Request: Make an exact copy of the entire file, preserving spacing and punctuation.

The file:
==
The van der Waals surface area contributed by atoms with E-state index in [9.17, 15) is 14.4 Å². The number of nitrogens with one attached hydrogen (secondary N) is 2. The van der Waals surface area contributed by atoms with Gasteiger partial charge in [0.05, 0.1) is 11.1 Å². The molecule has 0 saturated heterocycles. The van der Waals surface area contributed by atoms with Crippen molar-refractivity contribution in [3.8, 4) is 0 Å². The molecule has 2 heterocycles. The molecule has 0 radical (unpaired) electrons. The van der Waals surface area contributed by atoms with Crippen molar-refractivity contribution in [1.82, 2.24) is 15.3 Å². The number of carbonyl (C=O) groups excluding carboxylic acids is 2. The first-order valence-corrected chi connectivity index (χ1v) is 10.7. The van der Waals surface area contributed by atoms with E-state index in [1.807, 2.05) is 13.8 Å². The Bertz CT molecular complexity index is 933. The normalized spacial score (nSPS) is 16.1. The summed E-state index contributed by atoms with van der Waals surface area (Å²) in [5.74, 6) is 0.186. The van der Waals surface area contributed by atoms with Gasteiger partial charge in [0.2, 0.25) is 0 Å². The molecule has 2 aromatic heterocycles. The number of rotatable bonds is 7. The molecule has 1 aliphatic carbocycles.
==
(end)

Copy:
The van der Waals surface area contributed by atoms with E-state index in [9.17, 15) is 14.4 Å². The number of nitrogens with one attached hydrogen (secondary N) is 2. The van der Waals surface area contributed by atoms with Gasteiger partial charge in [0.05, 0.1) is 11.1 Å². The molecule has 0 saturated heterocycles. The van der Waals surface area contributed by atoms with Crippen molar-refractivity contribution in [3.8, 4) is 0 Å². The molecule has 2 heterocycles. The molecule has 0 radical (unpaired) electrons. The van der Waals surface area contributed by atoms with Crippen molar-refractivity contribution in [1.82, 2.24) is 15.3 Å². The number of carbonyl (C=O) groups excluding carboxylic acids is 2. The first-order valence-corrected chi connectivity index (χ1v) is 10.7. The van der Waals surface area contributed by atoms with E-state index in [1.807, 2.05) is 13.8 Å². The Bertz CT molecular complexity index is 933. The normalized spacial score (nSPS) is 16.1. The summed E-state index contributed by atoms with van der Waals surface area (Å²) in [5.74, 6) is 0.186. The van der Waals surface area contributed by atoms with Gasteiger partial charge in [0.2, 0.25) is 0 Å². The molecule has 2 aromatic heterocycles. The number of rotatable bonds is 7. The molecule has 1 aliphatic carbocycles.